Tobacco: The Negative Cash Flow Crop

What do early American colonists, the Marlboro Man, and Joe Camel have in common? Tobacco earned them massive amounts of cash, just as it should for shareholders. Large tobacco companies like Philip Morris International (NYS: PM) and Reynolds American (NYS: RAI) rake in so much cash that they oftentimes reward shareholders with dividend yields greater than 4%. Then there is the black sheep of the tobacco community, smokeless cigarette manufacturer Star Scientific (NAS: CIGX) , which continues to burn through cash at an alarming rate. While Star is more reliant on developing new products than other tobacco companies that by contrast can rely on cigarette repurchases, Star Scientific's spending habit still sends off smoke signals of a bleak future.

A contrarian tobacco company
Star Scientific, creator of smokeless tobacco alternatives, has operated at a loss for the past nine years. For a smaller business concentrating on product development and marketing, operating at a loss for several years can be excusable. However, Star Scientific's smokeless products compete against industry giants whose cash is bolstered by traditional cigarette sales, and who can invest in similar smokeless products. For example, Altria (NYS: MO) sells a smokeless variety under the popular Marlboro brand. To promote its products and steal the giants' market share, Star Scientific needs an overflowing cash box to market and develop its products.

The problem? Star Scientific lacks both the cash box and the revenue from traditional cigarette sales to compete. Here is its cash balance and its net operating cash flows, or how much it spends each year manufacturing and selling its products, both in millions:







Cash Balance














Source: Star Scientific's annual 10-K SEC filings.

Remember: This is operating cash flow -- normally the category that should be pumping cash into a business. Again, it's competing against giant Altria, which made $6.3 billion from operating activities last year and sits on a war chest of $2.3 billion in cash -- showing the massive resources that can be spent on further marketing Marlboro and squashing any competitors.

Where is Star Scientific spending this money? Let's look at the most recent quarterly report's income statement. While this doesn't show the actual cash expenses because of the accrual-based system, it can give us a general idea of where the company is focusing its capital. The $17.5 million operating loss in the past nine months is made up of:

  • $1.7 million gross loss (revenue minus the cost of goods)

  • $2.2 million spent on marketing and distribution

  • $2.2 million spent on research and development

  • $11.4 million spent on general and administrative expenses

While spending on marketing and research is a good sign, Star Scientific will have to increase current sales of $819,000 by over 1,300% just to cover the $11.4 million in general expenses.

Can it achieve this outstanding growth? On one hand, early sales of its new tobacco-derived dietary supplement Anatabloc sold more in one month than the company's two other dissolvable tobacco products combined for the entire quarter. But these products only recorded an 11% sales growth last year, compared to nearly 60% the year before. Additionally, there may be a misplaced incentive to market products, because if one of its smokeless products is sold or licensed to another company, management is generously rewarded with vested options. Ultimately, I believe this target is too lofty for it to hit.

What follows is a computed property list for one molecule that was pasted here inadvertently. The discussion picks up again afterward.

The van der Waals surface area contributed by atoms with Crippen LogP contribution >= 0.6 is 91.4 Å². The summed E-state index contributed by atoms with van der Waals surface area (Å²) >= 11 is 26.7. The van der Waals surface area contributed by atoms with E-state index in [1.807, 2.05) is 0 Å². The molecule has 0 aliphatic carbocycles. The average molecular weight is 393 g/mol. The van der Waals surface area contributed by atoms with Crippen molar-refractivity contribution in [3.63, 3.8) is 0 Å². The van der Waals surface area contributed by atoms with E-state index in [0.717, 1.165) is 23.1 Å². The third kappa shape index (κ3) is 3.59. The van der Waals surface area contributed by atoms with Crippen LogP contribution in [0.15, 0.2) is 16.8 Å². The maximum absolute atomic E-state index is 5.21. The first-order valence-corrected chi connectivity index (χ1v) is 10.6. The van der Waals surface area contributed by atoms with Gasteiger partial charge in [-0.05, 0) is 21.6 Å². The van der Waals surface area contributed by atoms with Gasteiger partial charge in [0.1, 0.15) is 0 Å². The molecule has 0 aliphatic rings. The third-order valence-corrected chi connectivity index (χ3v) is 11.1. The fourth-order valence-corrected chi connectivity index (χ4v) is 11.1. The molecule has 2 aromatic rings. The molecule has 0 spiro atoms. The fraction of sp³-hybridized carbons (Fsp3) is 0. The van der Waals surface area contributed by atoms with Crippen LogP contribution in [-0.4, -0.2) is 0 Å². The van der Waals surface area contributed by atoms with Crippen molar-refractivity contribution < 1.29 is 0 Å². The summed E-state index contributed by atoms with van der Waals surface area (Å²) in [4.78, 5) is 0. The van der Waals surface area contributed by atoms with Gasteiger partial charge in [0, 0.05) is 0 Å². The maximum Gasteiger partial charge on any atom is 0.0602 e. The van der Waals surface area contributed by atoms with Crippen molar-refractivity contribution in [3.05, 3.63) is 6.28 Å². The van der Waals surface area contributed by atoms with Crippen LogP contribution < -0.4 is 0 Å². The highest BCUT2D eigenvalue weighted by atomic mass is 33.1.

Snuffing out shareholder value
How does Star Scientific get the cash to continue operating? A major way is by issuing more shares of stock, diluting the value of each share and making whatever shares you own worth less and less. From 2008 to 2010, available shares ballooned from 81 million to 127 million! And due to its negative operating cash flow, I believe the company will keep issuing shares until each share truly is worthless.

Cash is king
While tobacco is a cash crop, Star Scientific has yet to translate its crops into cash. The company is too short on cash for comfort, and consistently dilutes shareholder value to keep adding cash to its unprofitable operations. While I believe this stock has no value to shareholders, it does remind you to keep an eye on cash flow for any of your investments. While profits are important, a business cannot operate day to day without cash.

Follow what I think will be Star Scientific's demise by adding it to My Watchlist, or keep track of Big Tobacco's big dividend players by adding Reynolds American and Philip Morris International to My Watchlist.

At the time thisarticle was published Fool contributor Dan Newman does not own any shares of the companies mentioned above. The Motley Fool owns shares of Philip Morris International. Motley Fool newsletter services have recommended buying shares of Philip Morris International. Try any of our Foolish newsletter services free for 30 days. We Fools may not all hold the same opinions, but we all believe that considering a diverse range of insights makes us better investors. The Motley Fool has a disclosure policy.

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